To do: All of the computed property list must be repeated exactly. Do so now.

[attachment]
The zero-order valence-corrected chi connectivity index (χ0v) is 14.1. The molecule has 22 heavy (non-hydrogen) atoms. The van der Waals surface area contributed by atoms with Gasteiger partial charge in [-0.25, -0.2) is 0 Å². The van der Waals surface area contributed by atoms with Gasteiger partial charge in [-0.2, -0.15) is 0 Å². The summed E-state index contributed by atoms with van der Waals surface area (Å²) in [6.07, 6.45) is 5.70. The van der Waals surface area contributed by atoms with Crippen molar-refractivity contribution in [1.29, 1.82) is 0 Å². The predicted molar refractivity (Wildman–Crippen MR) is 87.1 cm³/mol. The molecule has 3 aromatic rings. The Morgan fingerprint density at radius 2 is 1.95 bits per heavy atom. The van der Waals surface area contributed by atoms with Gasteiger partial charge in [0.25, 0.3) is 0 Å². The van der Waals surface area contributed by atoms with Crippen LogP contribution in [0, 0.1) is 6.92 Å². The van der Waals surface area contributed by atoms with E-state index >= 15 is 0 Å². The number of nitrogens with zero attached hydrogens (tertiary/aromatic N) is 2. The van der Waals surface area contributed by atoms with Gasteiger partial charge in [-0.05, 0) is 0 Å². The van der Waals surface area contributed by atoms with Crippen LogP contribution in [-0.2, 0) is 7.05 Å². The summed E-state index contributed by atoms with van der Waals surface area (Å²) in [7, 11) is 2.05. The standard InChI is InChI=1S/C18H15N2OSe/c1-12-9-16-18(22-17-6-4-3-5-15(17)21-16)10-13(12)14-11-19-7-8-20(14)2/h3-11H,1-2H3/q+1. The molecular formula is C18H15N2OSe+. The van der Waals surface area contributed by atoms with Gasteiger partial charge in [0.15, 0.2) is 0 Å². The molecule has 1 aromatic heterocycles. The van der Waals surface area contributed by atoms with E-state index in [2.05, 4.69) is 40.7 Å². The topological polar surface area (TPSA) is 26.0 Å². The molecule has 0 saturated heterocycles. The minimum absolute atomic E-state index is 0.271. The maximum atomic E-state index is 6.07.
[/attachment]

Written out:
The zero-order valence-corrected chi connectivity index (χ0v) is 14.1. The molecule has 22 heavy (non-hydrogen) atoms. The van der Waals surface area contributed by atoms with Gasteiger partial charge in [-0.25, -0.2) is 0 Å². The van der Waals surface area contributed by atoms with Gasteiger partial charge in [-0.2, -0.15) is 0 Å². The summed E-state index contributed by atoms with van der Waals surface area (Å²) in [6.07, 6.45) is 5.70. The van der Waals surface area contributed by atoms with Crippen molar-refractivity contribution in [1.29, 1.82) is 0 Å². The predicted molar refractivity (Wildman–Crippen MR) is 87.1 cm³/mol. The molecule has 3 aromatic rings. The Morgan fingerprint density at radius 2 is 1.95 bits per heavy atom. The van der Waals surface area contributed by atoms with Gasteiger partial charge in [0.25, 0.3) is 0 Å². The van der Waals surface area contributed by atoms with Crippen LogP contribution in [0, 0.1) is 6.92 Å². The van der Waals surface area contributed by atoms with E-state index >= 15 is 0 Å². The number of nitrogens with zero attached hydrogens (tertiary/aromatic N) is 2. The van der Waals surface area contributed by atoms with Gasteiger partial charge in [-0.05, 0) is 0 Å². The van der Waals surface area contributed by atoms with Crippen LogP contribution in [-0.2, 0) is 7.05 Å². The summed E-state index contributed by atoms with van der Waals surface area (Å²) in [7, 11) is 2.05. The standard InChI is InChI=1S/C18H15N2OSe/c1-12-9-16-18(22-17-6-4-3-5-15(17)21-16)10-13(12)14-11-19-7-8-20(14)2/h3-11H,1-2H3/q+1. The molecular formula is C18H15N2OSe+. The van der Waals surface area contributed by atoms with Gasteiger partial charge in [0.15, 0.2) is 0 Å². The molecule has 1 aromatic heterocycles. The van der Waals surface area contributed by atoms with E-state index in [2.05, 4.69) is 40.7 Å². The topological polar surface area (TPSA) is 26.0 Å². The molecule has 0 saturated heterocycles. The minimum absolute atomic E-state index is 0.271. The maximum atomic E-state index is 6.07.